The price of a year at Harvard College will break the $50,000 barrier next year as a result of a 3.8 percent hike in tuition, room, and board, the University announced today.
The total price tag of $50,724 will be accompanied by a 9 percent, or $13 million, increase in financial aid, keeping the average cost constant at about $11,500 for families receiving aid.
“In light of the challenges confronting families across America, we continue to expand our already generous financial aid program so that Harvard will remain accessible to families from all economic backgrounds,” Faculty of Arts and Sciences Dean Michael D. Smith said in a press release.
The record $158 million allotted to financial aid next year will put the estimated average grant at $40,000. More than 60 percent of Harvard undergraduates receive financial aid.
The 3.8 percent increase in tuition, room, and board—a deviation from the annual 3.5 percent growth in expenses over the past two years—is still lower than the average yearly 4.5 percent increase in total costs from 1997 to 2008. The hike is also lower than the average increase in combined expenses across the Ivy League for the 2010-2011 academic year, which is currently at 4.2 percent, though Columbia has yet to report next year’s tuition.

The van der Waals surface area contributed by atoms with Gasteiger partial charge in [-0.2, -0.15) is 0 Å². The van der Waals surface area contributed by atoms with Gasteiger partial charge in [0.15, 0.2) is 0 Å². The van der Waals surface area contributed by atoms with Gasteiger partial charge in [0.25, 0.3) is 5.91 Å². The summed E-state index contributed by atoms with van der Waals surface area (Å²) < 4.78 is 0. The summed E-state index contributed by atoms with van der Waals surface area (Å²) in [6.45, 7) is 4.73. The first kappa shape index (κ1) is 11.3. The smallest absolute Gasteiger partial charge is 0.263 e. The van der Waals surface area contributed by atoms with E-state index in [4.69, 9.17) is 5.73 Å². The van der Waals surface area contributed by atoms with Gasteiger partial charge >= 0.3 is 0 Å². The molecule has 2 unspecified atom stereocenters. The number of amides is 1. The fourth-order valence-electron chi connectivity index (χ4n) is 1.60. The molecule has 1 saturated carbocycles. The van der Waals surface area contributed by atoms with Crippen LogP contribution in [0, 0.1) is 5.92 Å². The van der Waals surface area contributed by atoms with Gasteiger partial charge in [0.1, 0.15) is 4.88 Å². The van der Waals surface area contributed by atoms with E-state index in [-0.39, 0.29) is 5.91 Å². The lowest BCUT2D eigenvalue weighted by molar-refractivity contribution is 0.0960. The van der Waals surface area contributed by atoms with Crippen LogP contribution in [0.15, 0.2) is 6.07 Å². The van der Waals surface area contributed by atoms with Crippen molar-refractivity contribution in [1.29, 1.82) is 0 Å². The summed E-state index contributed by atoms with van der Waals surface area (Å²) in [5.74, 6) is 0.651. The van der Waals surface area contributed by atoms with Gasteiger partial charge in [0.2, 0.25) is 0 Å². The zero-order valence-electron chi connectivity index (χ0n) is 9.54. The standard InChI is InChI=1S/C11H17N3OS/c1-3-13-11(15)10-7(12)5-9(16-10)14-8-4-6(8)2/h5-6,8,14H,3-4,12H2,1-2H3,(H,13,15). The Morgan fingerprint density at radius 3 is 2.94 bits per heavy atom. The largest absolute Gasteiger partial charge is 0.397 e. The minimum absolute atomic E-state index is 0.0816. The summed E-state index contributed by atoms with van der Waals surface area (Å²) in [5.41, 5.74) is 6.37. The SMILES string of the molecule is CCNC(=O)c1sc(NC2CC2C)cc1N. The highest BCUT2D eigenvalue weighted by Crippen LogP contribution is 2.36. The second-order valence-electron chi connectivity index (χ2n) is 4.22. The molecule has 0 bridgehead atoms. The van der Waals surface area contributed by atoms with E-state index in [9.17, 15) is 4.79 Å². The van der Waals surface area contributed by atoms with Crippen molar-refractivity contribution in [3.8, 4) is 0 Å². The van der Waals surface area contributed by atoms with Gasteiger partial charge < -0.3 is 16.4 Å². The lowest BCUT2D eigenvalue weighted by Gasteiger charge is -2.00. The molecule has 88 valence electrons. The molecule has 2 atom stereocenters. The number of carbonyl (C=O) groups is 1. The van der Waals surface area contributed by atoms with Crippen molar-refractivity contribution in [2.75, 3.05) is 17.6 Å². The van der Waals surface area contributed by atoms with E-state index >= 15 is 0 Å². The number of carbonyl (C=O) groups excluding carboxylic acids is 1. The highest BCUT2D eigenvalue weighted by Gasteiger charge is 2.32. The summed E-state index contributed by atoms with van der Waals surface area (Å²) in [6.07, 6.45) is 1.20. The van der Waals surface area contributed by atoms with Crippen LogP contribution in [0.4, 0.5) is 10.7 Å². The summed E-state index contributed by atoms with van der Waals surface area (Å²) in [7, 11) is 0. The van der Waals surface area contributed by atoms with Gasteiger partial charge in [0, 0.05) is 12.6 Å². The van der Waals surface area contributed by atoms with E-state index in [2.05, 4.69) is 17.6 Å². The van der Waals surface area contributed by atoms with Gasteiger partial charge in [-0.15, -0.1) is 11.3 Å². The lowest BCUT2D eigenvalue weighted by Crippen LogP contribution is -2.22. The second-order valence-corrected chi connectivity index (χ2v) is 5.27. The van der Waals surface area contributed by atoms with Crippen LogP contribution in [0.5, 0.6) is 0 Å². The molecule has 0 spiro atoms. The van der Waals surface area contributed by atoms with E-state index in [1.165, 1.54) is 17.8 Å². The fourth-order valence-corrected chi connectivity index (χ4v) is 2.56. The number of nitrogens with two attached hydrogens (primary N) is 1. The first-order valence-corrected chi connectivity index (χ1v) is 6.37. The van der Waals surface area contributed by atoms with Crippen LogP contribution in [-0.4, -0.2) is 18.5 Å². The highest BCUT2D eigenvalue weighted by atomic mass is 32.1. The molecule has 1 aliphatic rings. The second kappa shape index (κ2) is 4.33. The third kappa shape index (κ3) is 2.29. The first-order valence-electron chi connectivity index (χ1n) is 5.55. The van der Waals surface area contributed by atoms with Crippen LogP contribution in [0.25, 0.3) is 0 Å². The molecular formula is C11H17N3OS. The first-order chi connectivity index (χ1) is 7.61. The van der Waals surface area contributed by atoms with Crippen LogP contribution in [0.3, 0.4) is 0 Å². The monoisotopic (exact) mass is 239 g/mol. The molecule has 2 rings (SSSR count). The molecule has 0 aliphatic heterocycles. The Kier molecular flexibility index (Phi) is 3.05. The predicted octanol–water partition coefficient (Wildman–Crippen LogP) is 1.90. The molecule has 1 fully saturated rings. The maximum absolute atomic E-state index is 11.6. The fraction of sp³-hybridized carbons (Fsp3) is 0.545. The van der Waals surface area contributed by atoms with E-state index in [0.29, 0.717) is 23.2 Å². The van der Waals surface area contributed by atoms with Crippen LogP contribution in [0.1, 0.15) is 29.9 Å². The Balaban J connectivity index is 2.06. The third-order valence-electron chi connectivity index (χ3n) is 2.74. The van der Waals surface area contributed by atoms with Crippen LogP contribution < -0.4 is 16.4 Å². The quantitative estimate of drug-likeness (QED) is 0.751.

With the increase, Harvard will join several other Ivy League institutions with costs upwards of $50,000. Of the seven who have announced the price of tuition next year, only two of the Ancient Eight—Yale and Princeton—offer total costs of less than $50,000, with Princeton boasting the least expensive Ivy League education at $48,580.
Harvard’s percent increase in costs is also the second-lowest increase among these seven Ivy League institutions, beaten only by Princeton with a 3.3 percent increase.
MIT will be increasing total costs by 2.7 percent to $50,446.
Nationwide, increases in college tuition typically double the rate of inflation. Yesterday, the Dow Jones Newswires reported that the breakeven rate, considered to be a forecast of the inflation rate, indicated that investors anticipated an annual inflation rate of 2.25 percent throughout the decade.
—Staff writer Naveen N. Srivatsa can be reached at firstname.lastname@example.org.